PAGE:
How do you remove a tick from your pet?

How do you remove a tick from your pet?
Francisco María García

Written and verified by the lawyer Francisco María García.

Last update: 22 December, 2022

A tick bite is more than just an itchy bump; unfortunately, ticks can transmit an endless number of serious diseases. If you notice a tick on your pet, it is of the utmost importance to remove it as soon as possible. Tick bites are serious for humans as well. Read on for tips to remove ticks from your dog.

How can I tell if there is a tick?

dog scratching tick

Ticks have broad, hard shells that protect their entire upper body area. However, there are also soft-shelled species such as the Otobius megnini. All ticks start in the larva stage, passes through the nymph stage, and end in the adult stage.

The longer the arachnid feeds off of a dog’s blood and is attached to their skin, the greater the likelihood that any diseases that it carries will infect the dog and his immune system. This tiny insect can cause infections and even paralysis.

How to remove ticks

Before starting to remove any ticks on your dog, grab some tools. Tweezers and gloves will allow you to effectively and safely remove the ticks. A comb will also be useful while you’re looking for ticks buried in your dog’s fur.

Also get a bottle of alcohol and disinfectant to clean your dog’s skin. It is important to clean the tick bite or any other wounds after removing the tick. There are special tools to help you grab ticks from the base of their heads, which is important for removing the entire tick. You don’t really need to buy one of these tools, though, unless your dog has a lot of ticks.

Checking your dog for ticks

Make sure to periodically check your pet’s fur for ticks. It’s always best to detect the problem as soon as possible. Otherwise, you might only find out that your pet has a tick when he begins to scratch.

Ticks can bury themselves in any part of your dog’s body, but there are certain areas that ticks prefer. In general, ticks settle in hard-to-reach areas of the body and in areas where there isn’t much fur.

The most common areas to find ticks are: the legs, paws, chest, tail, face, head, behind, and in the inner area of ​​the ears and neck. You’re more likely to find them there than elsewhere.

Give your dog a bath before removing the tick

It’s a good idea to bathe your pet before starting to remove ticks. There are special shampoos and powders that help in extracting fleas and ticks, although many of these products use harsh chemicals.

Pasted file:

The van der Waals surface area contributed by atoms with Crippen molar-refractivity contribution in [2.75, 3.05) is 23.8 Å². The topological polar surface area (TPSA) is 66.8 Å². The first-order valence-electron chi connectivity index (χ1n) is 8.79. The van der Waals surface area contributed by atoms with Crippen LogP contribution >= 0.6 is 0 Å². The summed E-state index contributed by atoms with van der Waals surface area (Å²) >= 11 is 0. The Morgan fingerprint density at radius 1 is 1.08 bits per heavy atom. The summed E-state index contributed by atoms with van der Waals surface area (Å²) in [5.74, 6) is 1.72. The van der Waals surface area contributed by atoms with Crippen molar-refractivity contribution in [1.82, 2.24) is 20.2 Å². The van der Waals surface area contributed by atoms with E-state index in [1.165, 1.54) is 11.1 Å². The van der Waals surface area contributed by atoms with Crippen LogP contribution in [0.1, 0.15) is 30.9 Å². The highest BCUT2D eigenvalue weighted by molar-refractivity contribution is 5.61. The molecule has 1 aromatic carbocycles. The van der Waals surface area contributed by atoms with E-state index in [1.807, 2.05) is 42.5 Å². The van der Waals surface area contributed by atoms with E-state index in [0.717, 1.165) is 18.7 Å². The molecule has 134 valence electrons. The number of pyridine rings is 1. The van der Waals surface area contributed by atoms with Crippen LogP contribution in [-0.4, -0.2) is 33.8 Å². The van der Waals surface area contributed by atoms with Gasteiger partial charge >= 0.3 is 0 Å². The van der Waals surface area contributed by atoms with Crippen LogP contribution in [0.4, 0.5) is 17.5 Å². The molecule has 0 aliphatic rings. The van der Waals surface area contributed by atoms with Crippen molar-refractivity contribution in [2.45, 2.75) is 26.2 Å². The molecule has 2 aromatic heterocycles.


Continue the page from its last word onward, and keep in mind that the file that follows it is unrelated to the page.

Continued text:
Some of these products are not recommended for young puppies. You should consult your veterinarian if you have any questions about the side effects of these products.

There are also flea sprays on the market that could help loosen the tick’s grip on your dog’s skin and make it easier to remove. However, you should read the instructions and consult an expert if you have questions.

How to remove ticks by their heads

Once you identify a tick, make sure that your dog’s fur doesn’t cover the affected area. Pull it back using a comb and try not to lose sight of the tick. To remove the tick, take the tweezers and grasp the tick by its head as close to the skin’s surface as possible. There are two priorities:

  • Don’t pinch the dog’s skin.
  • Don’t bury the tick’s head deeper into the dog’s skin.

You’ll have to tear the tick away from the skin while not breaking its body. It shouldn’t be too hard — the hardest thing will be to get your four-legged friend to cooperate and stay relaxed.

Disposal and cleaning of the bite


dog biting itself

Once it’s removed, put the tick in a jar of alcohol for 24 hours to make sure it’s dead and then clean and disinfect the bite on your dog’s skin. A cotton ball or swab can help.

Natural remedies to remove ticks

Certain natural products can make it easier to remove ticks. For example, these parasites dislike the scent of lemons and other citrus fruits. Other products such as olive oil, petroleum jelly, chamomile tea and apple cider vinegar may help loosen the tick’s grip on your dog’s skin.


This text is provided for informational purposes only and does not replace consultation with a professional. If in doubt, consult your specialist.